Inside the Culinary Medical Program at Tulane University from Bon Appetit Magazine
Medical student David Ly struggled with his knife. It was his first day in class, and the blade felt awkward in his hand. But with an experienced instructor guiding his strokes, Ly’s slices soon became smooth and fluid.
Ly wasn’t performing surgery—he was learning to chop an onion. He’s a student at Tulane University School of Medicine in New Orleans, which in 2012 launched the nation’s first culinary medicine program. Acknowledging that diet is at the core of some of America’s most prevalent diseases, the program aims to arm doctors with cooking know-how, not just prescription pads.
The Goldring Center for Culinary Medicine is run by Tulane professor Timothy Harlan, M.D., a chef turned internist who saw doctors struggling to really talk to patients about their diet. On average, U.S. medical students get fewer than 20 hours of nutrition instruction, and those lessons are of limited practical value. “No one goes to the store with a shopping list that reads ‘three bottles monounsaturated fats, five bunches of complex carbohydrates, four bags of Vitamin A,’ ” Harlan says.
The elective courses at the Center—along with an exchange program with Johnson & Wales’s culinary school—help students connect the classroom with the kitchen. A typical lesson starts with biochemistry and physiology, then moves to cooking with chef Leah Sarris. Students prepare to teach patients by offering free cooking classes to New Orleans residents.
This may be the start of something much bigger: At least two other med schools have already licensed the Center’s curriculum and are preparing to launch similar programs within the year.
New Orleans is the perfect kick-starter lab, says chef John Besh, who is on the Center’s advisory board: “Our identity is steeped in food. If we can build a program that teaches people here how to make traditional food in a way that tastes great and is healthy, then we can take this on the road anywhere.”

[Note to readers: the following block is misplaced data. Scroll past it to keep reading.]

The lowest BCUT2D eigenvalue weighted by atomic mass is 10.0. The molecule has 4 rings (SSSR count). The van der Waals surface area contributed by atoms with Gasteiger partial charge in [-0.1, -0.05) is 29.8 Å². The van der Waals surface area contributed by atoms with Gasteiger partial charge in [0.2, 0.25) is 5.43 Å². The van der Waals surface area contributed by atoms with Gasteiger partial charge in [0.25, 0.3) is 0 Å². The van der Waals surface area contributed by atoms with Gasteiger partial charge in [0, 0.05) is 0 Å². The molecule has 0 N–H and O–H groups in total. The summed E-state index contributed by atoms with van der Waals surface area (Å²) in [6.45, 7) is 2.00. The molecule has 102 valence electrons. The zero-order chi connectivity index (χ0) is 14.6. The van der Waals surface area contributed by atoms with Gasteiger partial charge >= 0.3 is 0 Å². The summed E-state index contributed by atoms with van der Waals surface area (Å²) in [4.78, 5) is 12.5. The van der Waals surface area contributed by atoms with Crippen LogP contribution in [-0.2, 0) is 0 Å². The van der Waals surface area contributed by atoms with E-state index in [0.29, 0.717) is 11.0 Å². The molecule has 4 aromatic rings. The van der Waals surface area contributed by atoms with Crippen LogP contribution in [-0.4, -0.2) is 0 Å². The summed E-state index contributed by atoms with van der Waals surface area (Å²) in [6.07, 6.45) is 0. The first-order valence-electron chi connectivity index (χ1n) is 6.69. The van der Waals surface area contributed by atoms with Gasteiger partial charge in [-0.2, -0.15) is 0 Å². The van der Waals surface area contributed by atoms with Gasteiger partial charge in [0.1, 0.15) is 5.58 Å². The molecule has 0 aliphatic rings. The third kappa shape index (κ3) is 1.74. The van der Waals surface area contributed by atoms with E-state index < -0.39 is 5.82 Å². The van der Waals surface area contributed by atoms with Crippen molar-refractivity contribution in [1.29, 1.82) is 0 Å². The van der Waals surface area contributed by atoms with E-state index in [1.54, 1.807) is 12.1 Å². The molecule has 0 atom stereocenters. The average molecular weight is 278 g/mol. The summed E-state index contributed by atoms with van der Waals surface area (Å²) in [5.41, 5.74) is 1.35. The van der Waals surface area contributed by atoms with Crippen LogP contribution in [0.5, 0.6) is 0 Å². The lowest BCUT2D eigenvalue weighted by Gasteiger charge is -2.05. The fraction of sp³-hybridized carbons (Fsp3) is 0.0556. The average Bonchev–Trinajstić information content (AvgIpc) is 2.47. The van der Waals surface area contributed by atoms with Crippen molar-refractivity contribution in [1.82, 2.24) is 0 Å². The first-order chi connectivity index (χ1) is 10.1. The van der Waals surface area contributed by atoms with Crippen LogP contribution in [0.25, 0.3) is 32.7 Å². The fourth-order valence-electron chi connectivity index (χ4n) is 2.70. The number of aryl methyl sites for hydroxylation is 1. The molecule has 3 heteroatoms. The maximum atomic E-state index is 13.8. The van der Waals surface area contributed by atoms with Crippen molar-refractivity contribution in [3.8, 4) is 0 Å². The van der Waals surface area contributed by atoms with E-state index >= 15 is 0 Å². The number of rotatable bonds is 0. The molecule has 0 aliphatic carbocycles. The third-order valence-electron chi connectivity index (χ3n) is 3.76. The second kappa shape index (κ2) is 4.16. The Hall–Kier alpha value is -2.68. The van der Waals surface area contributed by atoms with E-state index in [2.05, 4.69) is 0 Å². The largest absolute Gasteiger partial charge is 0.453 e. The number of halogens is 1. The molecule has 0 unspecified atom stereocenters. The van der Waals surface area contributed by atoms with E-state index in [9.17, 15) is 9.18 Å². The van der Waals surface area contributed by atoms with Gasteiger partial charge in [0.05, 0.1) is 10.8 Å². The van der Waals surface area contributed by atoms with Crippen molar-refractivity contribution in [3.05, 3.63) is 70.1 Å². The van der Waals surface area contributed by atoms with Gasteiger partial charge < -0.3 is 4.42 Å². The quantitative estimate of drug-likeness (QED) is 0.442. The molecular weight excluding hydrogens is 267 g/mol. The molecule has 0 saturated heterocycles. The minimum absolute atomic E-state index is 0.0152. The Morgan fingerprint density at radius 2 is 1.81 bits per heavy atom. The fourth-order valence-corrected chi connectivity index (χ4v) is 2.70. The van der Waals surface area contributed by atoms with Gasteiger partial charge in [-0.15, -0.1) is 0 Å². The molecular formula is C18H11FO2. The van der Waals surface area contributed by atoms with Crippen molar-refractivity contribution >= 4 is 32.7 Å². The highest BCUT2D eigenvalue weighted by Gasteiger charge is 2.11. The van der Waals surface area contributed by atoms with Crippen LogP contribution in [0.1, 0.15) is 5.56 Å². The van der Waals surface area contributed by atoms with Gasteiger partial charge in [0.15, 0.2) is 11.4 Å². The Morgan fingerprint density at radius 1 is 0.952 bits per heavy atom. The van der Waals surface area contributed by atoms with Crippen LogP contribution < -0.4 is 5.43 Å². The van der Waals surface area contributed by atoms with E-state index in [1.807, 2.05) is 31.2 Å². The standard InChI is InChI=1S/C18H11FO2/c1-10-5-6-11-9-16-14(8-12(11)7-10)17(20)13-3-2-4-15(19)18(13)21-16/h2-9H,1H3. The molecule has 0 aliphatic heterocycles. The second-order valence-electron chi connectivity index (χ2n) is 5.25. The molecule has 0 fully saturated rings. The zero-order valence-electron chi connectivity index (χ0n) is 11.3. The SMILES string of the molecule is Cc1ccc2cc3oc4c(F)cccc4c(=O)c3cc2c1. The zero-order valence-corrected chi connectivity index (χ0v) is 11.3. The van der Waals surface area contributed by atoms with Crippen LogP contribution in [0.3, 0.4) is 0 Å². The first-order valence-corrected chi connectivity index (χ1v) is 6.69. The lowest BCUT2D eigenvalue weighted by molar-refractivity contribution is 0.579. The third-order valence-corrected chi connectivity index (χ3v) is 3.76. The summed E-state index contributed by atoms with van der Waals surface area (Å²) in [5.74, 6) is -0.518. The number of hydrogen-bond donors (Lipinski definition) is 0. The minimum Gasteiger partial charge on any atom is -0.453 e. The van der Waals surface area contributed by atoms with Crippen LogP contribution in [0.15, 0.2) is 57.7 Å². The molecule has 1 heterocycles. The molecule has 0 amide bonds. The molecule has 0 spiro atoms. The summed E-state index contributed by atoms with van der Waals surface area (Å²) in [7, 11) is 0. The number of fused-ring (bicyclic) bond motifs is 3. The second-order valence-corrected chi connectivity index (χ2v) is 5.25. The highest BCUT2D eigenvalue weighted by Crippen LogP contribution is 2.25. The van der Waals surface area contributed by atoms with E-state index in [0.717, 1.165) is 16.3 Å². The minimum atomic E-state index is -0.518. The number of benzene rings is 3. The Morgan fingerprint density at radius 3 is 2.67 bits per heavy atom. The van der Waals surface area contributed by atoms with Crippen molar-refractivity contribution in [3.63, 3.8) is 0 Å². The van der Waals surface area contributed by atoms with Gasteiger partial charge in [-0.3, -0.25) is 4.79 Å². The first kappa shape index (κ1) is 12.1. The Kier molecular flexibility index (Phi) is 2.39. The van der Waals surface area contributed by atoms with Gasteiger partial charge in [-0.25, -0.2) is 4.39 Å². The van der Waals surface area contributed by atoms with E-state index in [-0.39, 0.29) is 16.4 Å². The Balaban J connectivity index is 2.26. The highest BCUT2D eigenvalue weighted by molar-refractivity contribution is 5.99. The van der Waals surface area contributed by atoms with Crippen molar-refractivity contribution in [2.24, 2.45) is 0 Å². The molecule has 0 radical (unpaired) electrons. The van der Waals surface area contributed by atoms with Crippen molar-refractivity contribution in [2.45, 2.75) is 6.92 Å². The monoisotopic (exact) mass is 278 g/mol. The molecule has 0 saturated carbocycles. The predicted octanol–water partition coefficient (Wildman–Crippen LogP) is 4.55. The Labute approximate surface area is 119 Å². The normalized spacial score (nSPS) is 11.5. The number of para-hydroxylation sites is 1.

Not Just for Doctors
The Goldring Center isn’t just training nutrition-minded doctors—it’s teaching health-focused chefs. Every quarter, a handful of Johnson & Wales’s culinary students do a rotation at Tulane. There, they help design the Center’s curriculum and create recipes that will be part of the med students’ culinary education. The budding chefs get to try their hand at scientific research, too.
“It’s odd to me that chefs often neglect nutrition education as part of their training,” says Todd Seyfarth, chair of J&W’s department of culinary nutrition. “A chef who masters healthy cooking can deliver enjoyment to customers, and at the same time nourish their bodies.”
Get a Taste of Tulane’s Medicine
We asked the experts at the Goldring Center for a few lessons to try at home:
1. Use Your Herbs
Be generous with fresh herbs, says chef Besh. They bring vibrancy and dimension to a dish without adding fat and calories.
2. Bump Up the Acid
Acid amplifies the flavors in food as much as salt does, so a splash of citrus juice or vinegar can reduce sodium intake, says chef Sarris.
3. Measure That Oil
Don’t just add oil to a pan—measure it, Harlan says. A tablespoon has around 120 calories, so this could save you hundreds of calories.